07 March, 2018
The study aims at identifying the needs of refugees and migrants and highlights possible responses by community media
The Council of Europe published a report entitled “Spaces of Inclusion - An explorative study on needs of refugees and migrants in the domain of media communication and on responses by community media” which has been prepared by experts of the COMMIT Community Media Institute in Austria.
Based on individual interviews, this qualitative study explores the media habits and particular needs of refugees and migrants in the domain of media communication. Good practice examples show how community media can meet these needs by offering training and spaces for self-representation, and by offering points of entry into local networks. Community media and their bottom-up approach to content production also contribute to a multilingual media environment that reflects the diversity of European societies and includes marginalised communities as respected part of audiences.
The first part gives an overview of the concepts of community media as third media sector - beside public service and commercial media - and its definition and recognition by European institutions and UNESCO. The participatory approach to content production leads to the fact that community media manage to include marginalised groups and contribute to community development, social inclusion and intercultural dialogue.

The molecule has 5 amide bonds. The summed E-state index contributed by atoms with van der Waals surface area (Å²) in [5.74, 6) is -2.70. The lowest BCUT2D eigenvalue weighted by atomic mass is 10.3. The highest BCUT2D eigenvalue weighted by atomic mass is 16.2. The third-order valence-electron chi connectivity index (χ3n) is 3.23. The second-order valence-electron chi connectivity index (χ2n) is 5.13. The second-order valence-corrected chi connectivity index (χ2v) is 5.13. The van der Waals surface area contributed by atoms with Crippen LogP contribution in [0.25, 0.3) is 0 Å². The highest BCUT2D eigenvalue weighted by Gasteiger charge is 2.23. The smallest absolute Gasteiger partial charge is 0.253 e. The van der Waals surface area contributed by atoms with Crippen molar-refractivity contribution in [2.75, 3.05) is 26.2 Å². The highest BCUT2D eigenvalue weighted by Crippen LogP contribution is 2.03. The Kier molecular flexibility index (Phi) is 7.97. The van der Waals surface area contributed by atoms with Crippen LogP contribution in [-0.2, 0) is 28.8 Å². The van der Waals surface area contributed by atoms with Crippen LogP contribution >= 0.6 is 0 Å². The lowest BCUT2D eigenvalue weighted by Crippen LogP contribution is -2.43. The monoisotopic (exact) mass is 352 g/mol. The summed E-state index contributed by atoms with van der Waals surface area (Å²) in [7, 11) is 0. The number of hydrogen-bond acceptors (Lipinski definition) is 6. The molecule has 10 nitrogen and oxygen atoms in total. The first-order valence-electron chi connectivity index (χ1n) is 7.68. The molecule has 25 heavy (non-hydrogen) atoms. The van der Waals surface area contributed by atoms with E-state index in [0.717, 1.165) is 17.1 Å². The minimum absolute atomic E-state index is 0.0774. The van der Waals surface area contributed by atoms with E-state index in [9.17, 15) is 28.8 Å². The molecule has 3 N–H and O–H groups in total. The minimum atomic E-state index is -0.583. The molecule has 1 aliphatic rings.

In the second section are gathered ethnographic interviews with refugees conducted in 2017 in Austria in order to identify what role media in general and community media in particular play for (recently arrived) refugees and migrants in response to their particular needs and with regard to their human right to freedom of expression, which includes the right to information. Among the central needs expressed, the interviewees highlight the role of networks in general – virtual and face to face – as they afford social capital with regard to problem solving (administrative procedures, access to health care and social welfare, housing etc.).
The third section opens an insight to a series of good practice examples across Europe on how refugees and migrants can get active in community media or have set up their own communicative structures to get a voice and to communicate with the broader society.
Finally, based on their findings, the authors propose a list of recommendations for an inclusive media policy with respect to migrants’ and refugees’ right to freedom of expression and access to information.
Source: CoE Freedom of Expression Website